First things first, if you haven’t seen A Serious Man, I would recommend watching it before reading this. If you don’t follow my advice, don’t get mad at me when I tell you that Bruce Willis was a ghost…I’ve said too much…
After I finished watching A Serious Man last year, I was stunned. It was late, I was tired, and although I enjoyed the film I was too confused by the ending and the lack of a resolution to form an opinion. I drove home in a daze and went to sleep not thinking about the film. Then something happened to me which I had never experienced before. I woke up in the middle of the night, and I had pieced everything together. Suddenly the ending made sense and the film had purpose. I am a secular ‘Goy’ but I still don’t know how it took me so long to see that A Serious Man was a retelling of the story of Job.
For the uninitiated, Job is a book in the Torah and the Old Testament. In the book, God tests his subject’s faith by inflicting curses and bad fortune on Job. Job remains faithful to God and is rewarded for his enduring faith. In A Serious Man, God inflicts Larry with similar, but less extreme curses and bad fortune. Then God introduces temptation in the form of the bribe. Instead of Larry’s faith being tested it seems that Larry’s morals are being tested, and unlike Job, Larry fails his test. At the end of the film Larry finally succumbs to temptation and we witness God’s swift punishment in the grim X-ray results and the tornado. As I quickly made these connections I realized I was not going to have an easy time falling back to sleep. I also realized that I loved the film and a second viewing was necessary.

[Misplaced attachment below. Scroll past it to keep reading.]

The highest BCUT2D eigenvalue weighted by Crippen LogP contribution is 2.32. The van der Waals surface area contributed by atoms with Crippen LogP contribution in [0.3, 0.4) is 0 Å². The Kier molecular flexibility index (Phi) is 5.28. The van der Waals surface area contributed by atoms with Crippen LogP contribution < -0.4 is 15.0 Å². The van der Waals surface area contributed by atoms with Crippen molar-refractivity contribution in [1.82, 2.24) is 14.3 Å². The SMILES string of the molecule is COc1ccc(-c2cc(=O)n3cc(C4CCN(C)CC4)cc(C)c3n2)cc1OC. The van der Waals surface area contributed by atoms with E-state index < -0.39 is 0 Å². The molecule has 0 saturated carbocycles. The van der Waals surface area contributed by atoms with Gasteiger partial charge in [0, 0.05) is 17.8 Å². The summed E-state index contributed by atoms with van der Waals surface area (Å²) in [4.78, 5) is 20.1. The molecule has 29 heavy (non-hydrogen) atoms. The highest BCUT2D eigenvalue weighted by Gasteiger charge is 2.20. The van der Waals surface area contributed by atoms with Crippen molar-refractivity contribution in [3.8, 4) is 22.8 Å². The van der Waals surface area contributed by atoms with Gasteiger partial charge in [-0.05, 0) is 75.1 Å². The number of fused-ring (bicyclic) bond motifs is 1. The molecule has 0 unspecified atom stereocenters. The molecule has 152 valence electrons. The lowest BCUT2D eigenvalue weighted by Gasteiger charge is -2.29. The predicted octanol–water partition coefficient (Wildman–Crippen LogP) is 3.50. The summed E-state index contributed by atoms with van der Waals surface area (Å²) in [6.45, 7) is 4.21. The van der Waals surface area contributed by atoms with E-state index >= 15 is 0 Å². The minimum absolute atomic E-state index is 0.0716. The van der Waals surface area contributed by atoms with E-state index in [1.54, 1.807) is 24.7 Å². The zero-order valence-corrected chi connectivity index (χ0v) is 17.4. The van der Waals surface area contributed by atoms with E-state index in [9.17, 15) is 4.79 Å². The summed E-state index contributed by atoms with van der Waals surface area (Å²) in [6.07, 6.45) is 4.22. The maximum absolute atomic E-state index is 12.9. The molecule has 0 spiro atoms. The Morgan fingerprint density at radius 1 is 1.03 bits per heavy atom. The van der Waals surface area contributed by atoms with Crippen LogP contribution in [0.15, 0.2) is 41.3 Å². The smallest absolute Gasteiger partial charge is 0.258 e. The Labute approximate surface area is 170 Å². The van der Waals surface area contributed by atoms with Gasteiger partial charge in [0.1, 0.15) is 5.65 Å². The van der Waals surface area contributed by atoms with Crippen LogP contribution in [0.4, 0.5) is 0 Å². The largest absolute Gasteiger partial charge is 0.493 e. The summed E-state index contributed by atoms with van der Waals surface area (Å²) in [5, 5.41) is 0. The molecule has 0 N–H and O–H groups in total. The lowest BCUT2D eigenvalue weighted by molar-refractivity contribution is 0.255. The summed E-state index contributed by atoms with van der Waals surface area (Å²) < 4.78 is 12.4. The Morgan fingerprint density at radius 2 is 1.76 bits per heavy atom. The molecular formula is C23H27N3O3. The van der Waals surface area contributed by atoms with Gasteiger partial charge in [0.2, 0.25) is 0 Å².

I exchanged emails with fellow ‘Goy’ Kent about the film and we came to the conclusion that the film was loaded with religious symbolism and there could be an entire theology course simply based on the contents of this film. But unfortunately, we are simply not scholarly (or Jewish) enough to have noticed everything this film has to offer. Something as simple as when the camera lingered an extra second on a painting of the Sacrifice of Isaac before showing us Danny again, has great meaning if you are able to notice it.
With a film which embraces ambiguity at every turn, it is not surprising that viewers have differing opinions on the important scenes and characters of the film. This begins with the very first scene. The film opens with a Mitzvah gone wrong which has no concrete tie to anything else in the film. Kent saw this opening scene as the reason for all of Larry’s troubles. He believes this opening featured the ancestors of the Gopniks and their actions created an ongoing, generational curse which was “tied up in religion and witchcraft and imbued with the people stuck in between.” While it is an interesting, I don’t think the two stories are directly tied. I think the Coen brothers used this introduction to set the tone for the movie. I believe this because the introduction follows the same arc as the rest of the movie. Both Velvel and Larry are well intentioned men trying to get by without falling prey to the abnormal circumstances they are surrounded by. Danny’s Bar Mitzvah and Velvel’s mitzvah (good deed) are both followed by a horrible turn of events. Both men fail to act and their stories end when their futures seem completely bleak. To me it seems like the Cohen brothers use the seemingly random introduction to tell the audience ‘this will not end well.’